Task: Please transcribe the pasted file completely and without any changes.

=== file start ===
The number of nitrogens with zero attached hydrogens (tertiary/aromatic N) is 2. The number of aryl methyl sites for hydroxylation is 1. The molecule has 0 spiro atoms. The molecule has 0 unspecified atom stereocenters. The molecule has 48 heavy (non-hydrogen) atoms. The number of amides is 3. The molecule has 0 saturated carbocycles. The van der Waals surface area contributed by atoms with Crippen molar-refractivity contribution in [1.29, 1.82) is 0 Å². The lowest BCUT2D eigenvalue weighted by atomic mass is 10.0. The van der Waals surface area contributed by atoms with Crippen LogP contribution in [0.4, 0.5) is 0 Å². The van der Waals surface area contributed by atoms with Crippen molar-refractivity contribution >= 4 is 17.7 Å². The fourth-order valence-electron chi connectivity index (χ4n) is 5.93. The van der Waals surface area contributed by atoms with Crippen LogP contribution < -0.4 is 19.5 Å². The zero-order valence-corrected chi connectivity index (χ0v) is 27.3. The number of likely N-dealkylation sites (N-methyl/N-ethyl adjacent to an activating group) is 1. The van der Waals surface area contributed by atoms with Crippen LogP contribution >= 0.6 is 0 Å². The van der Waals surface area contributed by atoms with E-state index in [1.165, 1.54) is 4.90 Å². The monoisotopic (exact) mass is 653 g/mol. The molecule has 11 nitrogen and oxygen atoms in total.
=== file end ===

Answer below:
The number of nitrogens with zero attached hydrogens (tertiary/aromatic N) is 2. The number of aryl methyl sites for hydroxylation is 1. The molecule has 0 spiro atoms. The molecule has 0 unspecified atom stereocenters. The molecule has 48 heavy (non-hydrogen) atoms. The number of amides is 3. The molecule has 0 saturated carbocycles. The van der Waals surface area contributed by atoms with Crippen molar-refractivity contribution in [1.29, 1.82) is 0 Å². The lowest BCUT2D eigenvalue weighted by atomic mass is 10.0. The van der Waals surface area contributed by atoms with Crippen LogP contribution in [0.4, 0.5) is 0 Å². The van der Waals surface area contributed by atoms with Crippen molar-refractivity contribution >= 4 is 17.7 Å². The fourth-order valence-electron chi connectivity index (χ4n) is 5.93. The van der Waals surface area contributed by atoms with Crippen LogP contribution < -0.4 is 19.5 Å². The zero-order valence-corrected chi connectivity index (χ0v) is 27.3. The number of likely N-dealkylation sites (N-methyl/N-ethyl adjacent to an activating group) is 1. The van der Waals surface area contributed by atoms with Crippen LogP contribution >= 0.6 is 0 Å². The van der Waals surface area contributed by atoms with E-state index in [1.165, 1.54) is 4.90 Å². The monoisotopic (exact) mass is 653 g/mol. The molecule has 11 nitrogen and oxygen atoms in total.